It was somewhere in the midst of these.
I’m now able to find some information about kitties.
That’s as far as Wikipedia goes.
Anyway… I’m still seeing errors in Chromium’s dev Tools… some URLs are still being translated the wrong way… and most worryingly few times I’ve noticed data in responses having data integrity errors… that would indicate trouble at full-nodes (C++, not my realm) @CodesInChaos.
Anyway… I’m proceeding with further. Wish me luck.
I’ve further improved URL rewrite heuristic to account for cases where Wikipedia generates URLs in the form of ‘xyz.abc’, without a schema included (https:// or http://) so the dynamic URL rewrite engine treats these and non-relative as well.
I can now look up information about kitties without seeing any errors appearing in the Chromium’s Dev Console
@CodesInChaos That’s happening at Core though…
Now, since the bug-reported tackled Wikileaks’ search as well…
The fixes I’ve introduced while fixing support of Wikipedia, seemingly were enough to cover for Wikileaks as well.
I’m calling it a day.
Few months ago, here at the Core Team, we’ve spent lots and lots of time making sure the proxy apparatus works as intended. We’ve streams lots and lots of data back and forth, tweaking performance and stuff, with double, even tripple buffering of data, supporting all the compression types encountered in the wild…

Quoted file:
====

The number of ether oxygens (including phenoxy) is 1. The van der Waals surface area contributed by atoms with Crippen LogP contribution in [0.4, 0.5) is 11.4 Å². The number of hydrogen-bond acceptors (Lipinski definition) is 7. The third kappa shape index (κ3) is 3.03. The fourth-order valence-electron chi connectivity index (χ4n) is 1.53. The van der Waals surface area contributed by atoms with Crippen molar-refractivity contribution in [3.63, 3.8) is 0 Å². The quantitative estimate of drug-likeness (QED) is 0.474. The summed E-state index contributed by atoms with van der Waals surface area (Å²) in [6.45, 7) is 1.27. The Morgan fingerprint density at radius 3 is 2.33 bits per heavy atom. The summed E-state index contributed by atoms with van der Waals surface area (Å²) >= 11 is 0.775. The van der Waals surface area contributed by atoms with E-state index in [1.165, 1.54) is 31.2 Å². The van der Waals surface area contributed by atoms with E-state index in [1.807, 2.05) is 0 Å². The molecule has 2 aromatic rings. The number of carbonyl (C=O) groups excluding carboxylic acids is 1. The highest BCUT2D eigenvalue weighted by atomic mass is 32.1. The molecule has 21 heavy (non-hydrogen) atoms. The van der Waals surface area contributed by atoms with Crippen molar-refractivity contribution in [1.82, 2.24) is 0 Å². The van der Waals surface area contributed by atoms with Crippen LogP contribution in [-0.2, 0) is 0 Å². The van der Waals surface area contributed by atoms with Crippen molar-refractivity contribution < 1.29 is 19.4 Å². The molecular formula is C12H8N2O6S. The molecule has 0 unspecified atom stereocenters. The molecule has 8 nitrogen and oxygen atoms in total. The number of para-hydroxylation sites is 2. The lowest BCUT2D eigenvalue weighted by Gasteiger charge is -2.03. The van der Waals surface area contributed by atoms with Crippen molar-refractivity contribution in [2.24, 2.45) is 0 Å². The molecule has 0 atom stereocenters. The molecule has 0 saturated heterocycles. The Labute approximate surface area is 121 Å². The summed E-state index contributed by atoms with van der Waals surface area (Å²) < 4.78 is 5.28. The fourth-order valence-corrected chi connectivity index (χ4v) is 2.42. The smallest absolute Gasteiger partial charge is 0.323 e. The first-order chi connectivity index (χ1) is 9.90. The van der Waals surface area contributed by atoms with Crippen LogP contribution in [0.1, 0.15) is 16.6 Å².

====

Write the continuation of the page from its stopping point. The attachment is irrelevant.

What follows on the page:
In the end, it passed all the automated tests.
I propose we continue monitoring the situation.
Should more error appear I would open an internal ticket gather a few folks and have all this validated all over again.
As of now, the integrity seems ‘solid enough’ i.e. >99% of the time.
Yes, definitely, all in all everything certainly works. I’ve just downloaded a 100MB large file through the ‘proxy-services’ and all the integrity was verified successfully.
@Major gave me a call today. Said that could not open-up his MIT-based homepage within the Browser UI dApp. I was given 72 hours to fix that. Anyway, I’ve managed within 2. The tweaks I’ve introduced also improved compatibility with lots of other web-servers among which I’ve discovered IEEE’s website to be now viewable as well.
The issue was with how the URL passed on to GET requests was being formulated.
Below, the MIT’s website proxied through our apparatus, that includes the video stream as well (notice the video source of the HTML5 video tag).
oh oh oh! Look at that (…) I didn’t know you were such a docile kitty…
oh well… guess one needs to be a ‘@Major’…